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Sunday, November 1, 1998 - 01:00

Who's in compliance, and who's winging it? And how many shop owners just don't get it?
November 1998

With all the solutions to paint waste available to a body shop, a garden-variety enclosed spraygun washer, coupled with a good solvent recycler, provides the operator with the most cost effective in-house system of managing this liability and controlling costs. An enclosed washer will satisfy the most stringent state and federal environmental regulations for cleaning your equipment. And since the used solvent is easily recyclable, your costs are limited. But you knew that, right?

If you've been using this set-up for years, you know what I'm talking about. So you can go now. The rest of you, look around your paint mixing area. Do you see a clean work environment that preserves your equipment? Or do you see racks of paint-encrusted sprayguns? How many times do your painters fill the cup with thinner, shake it, and blast it into the atmosphere at high pressure? How many shops have an old exhaust fan that serves as the receptacle through which the solvent is blown? Not only is that irresponsible, and an incredible waste of money, it's downright stupid. (I can say that, now that I've stopped.)

Dirty guns mean down time, lack of pride in the department, and defects in the work. Who hasn't seen a poorly-maintained spraygun spit a few flakes of foreign material into a job? And besides ...

It's The Law
Not only does it make good business sense to use an enclosed gun washer, but in many states and local jurisdictions the law requires it. For example, in my neck of the woods (Philadelphia), an ordinance was passed in 1996 to control the emissions of organic substances from stationary sources. Naturally, the body shops were targeted. The regulation specifies "a device made specifically to clean paint from sprayguns which recirculates solvent to clean the guns a succession of times, and is vapor-tight when in use." You may be surprised to learn that you too are in a regulated area.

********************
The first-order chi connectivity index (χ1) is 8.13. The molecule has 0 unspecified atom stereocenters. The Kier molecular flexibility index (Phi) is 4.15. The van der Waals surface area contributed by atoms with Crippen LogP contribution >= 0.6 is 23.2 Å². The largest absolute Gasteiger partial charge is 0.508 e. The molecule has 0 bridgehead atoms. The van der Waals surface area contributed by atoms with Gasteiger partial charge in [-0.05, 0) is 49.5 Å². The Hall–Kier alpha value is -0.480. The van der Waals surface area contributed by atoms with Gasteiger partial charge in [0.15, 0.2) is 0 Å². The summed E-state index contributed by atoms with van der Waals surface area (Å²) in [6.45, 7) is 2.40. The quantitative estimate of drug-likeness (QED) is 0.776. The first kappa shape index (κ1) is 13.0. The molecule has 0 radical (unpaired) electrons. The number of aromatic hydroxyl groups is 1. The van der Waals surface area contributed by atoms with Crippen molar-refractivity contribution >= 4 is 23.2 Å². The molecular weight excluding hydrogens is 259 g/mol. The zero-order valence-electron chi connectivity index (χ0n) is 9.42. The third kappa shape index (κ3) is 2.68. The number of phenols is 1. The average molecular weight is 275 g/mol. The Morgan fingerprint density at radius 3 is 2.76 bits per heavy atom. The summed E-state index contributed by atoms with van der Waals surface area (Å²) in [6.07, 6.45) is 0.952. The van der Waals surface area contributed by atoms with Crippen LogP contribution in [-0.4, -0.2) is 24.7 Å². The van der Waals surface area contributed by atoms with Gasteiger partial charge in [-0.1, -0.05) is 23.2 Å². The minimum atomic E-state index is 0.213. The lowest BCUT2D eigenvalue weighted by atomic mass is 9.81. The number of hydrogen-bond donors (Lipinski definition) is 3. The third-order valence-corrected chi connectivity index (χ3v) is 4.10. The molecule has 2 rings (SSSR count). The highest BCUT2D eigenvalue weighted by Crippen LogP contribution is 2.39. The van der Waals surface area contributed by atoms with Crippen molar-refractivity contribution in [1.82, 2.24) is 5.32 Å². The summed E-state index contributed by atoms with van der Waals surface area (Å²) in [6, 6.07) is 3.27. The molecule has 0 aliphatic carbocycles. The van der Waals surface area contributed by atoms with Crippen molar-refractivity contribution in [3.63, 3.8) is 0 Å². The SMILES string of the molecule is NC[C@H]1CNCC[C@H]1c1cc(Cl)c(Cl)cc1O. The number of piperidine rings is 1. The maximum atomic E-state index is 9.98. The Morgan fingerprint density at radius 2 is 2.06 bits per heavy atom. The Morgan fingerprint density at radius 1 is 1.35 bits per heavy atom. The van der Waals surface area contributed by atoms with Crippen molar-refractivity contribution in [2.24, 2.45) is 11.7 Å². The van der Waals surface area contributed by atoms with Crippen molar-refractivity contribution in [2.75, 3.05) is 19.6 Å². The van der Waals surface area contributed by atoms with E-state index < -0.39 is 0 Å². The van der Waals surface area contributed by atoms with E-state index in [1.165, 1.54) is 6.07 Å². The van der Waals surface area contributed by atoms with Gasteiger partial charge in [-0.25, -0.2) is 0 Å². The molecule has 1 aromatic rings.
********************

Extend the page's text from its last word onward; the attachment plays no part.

In areas where VOCs are tightly regulated, such as California's South Coast Air Quality Management District (SCAQMD), such equipment has been required for years. And various state governments have enacted their own rules to regulate VOC emissions. Gun-washing practices were examined and the rate of emissions found to be worse than that for paint application. In the state of Indiana, for example, businesses working in Clark, Floyd, Lake or Porter Counties had better be in compliance with their rules found in section 3, reference to Section 4a: "On or after May 1, 1996, the owner or operator of a refinishing facility subject to this rule shall limit emissions of volatile organic compounds ..." Well, you know the rest. Section 5, of course, includes a provision for enclosed gun washing.

At present, there are 18 states in which either selected county rules or a statewide rule applies to closed-container gun washing. And with the National Rule on the verge of being a reality in the life of every body shop, eventually everyone will have to deal with the problem.

A Shopping Checklist
Like anything else you buy for your shop, you don't want have to replace it. Ever. So consider the fact that this piece of equipment is going to see tough service. It's going to have its lid slammed, stuff dropped on it, and be subjected to big-time spillage. People are going to forget it's there, and assume someone else has been maintaining the machine, changing solvents, checking the oiler and draining its separator. So before you buy one, slam the lid a few times and see how it holds up. Go ahead, rough it up a bit. If the salesman minds, move on to the next one.

Make sure the pumps and repair parts are available. We've all seen expensive equipment shoved in the back of an auto repair shop that was working fine--until one day. And for the lack of a switch, coupling or part, there it sits, unused and useless. Remember that old adage about an ounce of prevention ...

Also, check with the local parts distributor for parts availability, or see if you can get parts directly from the manufacturer. Most of the better machines have plastic pump parts, but they seem to outlast the earlier die-cast models.

Check for an anti-stall feature on the pump, because piston-style pumps are prone to stall as they wear out. Like some old air tools, there are times when these things get stuck in the middle of a cycle.

Do's and Dont's of Gun Cleaning

* Never put your unprotected hands into the solvent.

* Never leave a spraygun-mounted air pressure gauge on the equipment during cleaning--always remove it first.

* Change tank solutions every 100

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